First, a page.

In the last few years, Simpson Strong-Tie has heard from a number of structural engineers expressing frustration with the lack of performance data for shallowly embedded, post-installed anchors (shallow anchors). Engineers of Record (EOR) have identified a common application for shallow anchors as those related to attachment of sill plates for structural and nonstructural wall-to-podium slab connections. One dilemma faced by the EORs originates in their desire to prevent damage to concrete podium slab reinforcement, especially where reinforcement is located close to the slab’s top surface to resist negative bending moments. EORs further indicate that shallow anchors are frequently needed for the following attachments: hanging MEP fixtures; attaching nonstructural components associated with tenant improvements; and anchoring light equipment.
Simpson Strong-Tie recently had the opportunity to work with MAK Construction to come up with a rather unique solution for a residential project in Phoenix, Arizona. Our Strong Frame® Moment Frame Selector software was used by the engineer on record, L.R. Nelson Consulting Engineers, LLC, to design this truly “special” special moment frame (SMF). The challenge for this particular moment frame design was figuring out how to work around a large garage door opening on the bottom floor without obstructing the window openings on the next floor, because the standard SMF design would cause the beam to cross right through the middle of the windows as they were situated. The solution required dropping the beam below the top of the columns, something seldom seen in moment frame designs. However, our engineering services, in collaboration with L.R. Nelson Consulting Engineers, were able to determine that dropping the beam to the needed level would be quite feasible in this case, and within 24 hours a new design was sent to the EOR and to the contractor for final approvals, which were granted.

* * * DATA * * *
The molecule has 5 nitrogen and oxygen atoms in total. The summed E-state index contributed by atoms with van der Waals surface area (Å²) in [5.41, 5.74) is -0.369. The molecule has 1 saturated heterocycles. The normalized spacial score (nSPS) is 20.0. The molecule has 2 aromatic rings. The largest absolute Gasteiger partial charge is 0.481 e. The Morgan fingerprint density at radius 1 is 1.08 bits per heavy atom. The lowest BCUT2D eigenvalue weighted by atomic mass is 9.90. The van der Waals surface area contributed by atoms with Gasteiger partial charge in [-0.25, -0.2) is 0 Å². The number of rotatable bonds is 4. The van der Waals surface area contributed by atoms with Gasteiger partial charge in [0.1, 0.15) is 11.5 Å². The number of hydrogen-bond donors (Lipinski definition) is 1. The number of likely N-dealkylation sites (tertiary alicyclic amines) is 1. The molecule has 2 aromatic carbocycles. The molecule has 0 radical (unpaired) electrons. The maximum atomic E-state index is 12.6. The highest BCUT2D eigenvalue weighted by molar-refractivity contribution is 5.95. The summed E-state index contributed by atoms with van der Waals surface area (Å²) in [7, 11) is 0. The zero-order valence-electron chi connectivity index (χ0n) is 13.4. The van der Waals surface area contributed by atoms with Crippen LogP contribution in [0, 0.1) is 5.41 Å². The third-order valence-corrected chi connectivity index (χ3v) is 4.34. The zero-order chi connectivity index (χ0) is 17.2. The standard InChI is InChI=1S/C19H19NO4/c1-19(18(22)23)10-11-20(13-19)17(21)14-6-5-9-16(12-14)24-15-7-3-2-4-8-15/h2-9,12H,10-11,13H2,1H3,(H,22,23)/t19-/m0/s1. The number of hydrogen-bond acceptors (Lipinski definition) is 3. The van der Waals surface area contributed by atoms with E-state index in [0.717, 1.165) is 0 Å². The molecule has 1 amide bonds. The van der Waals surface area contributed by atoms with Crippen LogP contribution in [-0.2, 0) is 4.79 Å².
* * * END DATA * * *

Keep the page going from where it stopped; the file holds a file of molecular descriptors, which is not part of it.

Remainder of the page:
We’re pleased to announce that our Composite Strengthening Systems (CSS) code report, ESR-3403, has been revised to recognize Simpson Strong-Tie fiber-reinforced polymers (FRP) for concrete diaphragm applications. These FRP fabrics can be used to strengthen diaphragms for in-plane shear, flexure (chords), and axial tension (collectors) to resist seismic or wind loading.
At Simpson Strong-Tie, we’re always seeking out new opportunities for innovation while helping customers find solutions to new challenges. In fact, “relentless customer focus” and “risk-taking innovation” are two of our nine company values. These two values recently came into play with a challenge to test our Composite Strengthening Systems™ FRP products in a new application on a 17-foot-tall concrete column.
Have you ever been involved on a project where a post-installed anchor failed when loaded? What was the circumstance? Was the anchor installed with incorrect torque or was the hole improperly cleaned, resulting in lower capacities than published? Unfortunately, in the world of concrete anchors, installations are sometimes incorrect as a result of not following instructions. Alternatively, perhaps you’re working on a project where special inspection wasn’t performed as required by the building code. What should be done in these cases?
According to the Greek philosopher Heraclitus, “The only constant in life is change.”
When the latest Wood Construction Connectors catalog (C-C-2019) was published, my colleague, Paul McEntee, PE authored an excellent blog post to announce some big changes within the catalog. He shared that Simpson Strong-Tie® was the first in the industry with updated connector allowable load tables to meet the new ASTM test standards required by the 2015 and 2018 International Building Code® (IBC®). It was one of those rare times where being first didn’t exactly feel like winning.
Let me explain …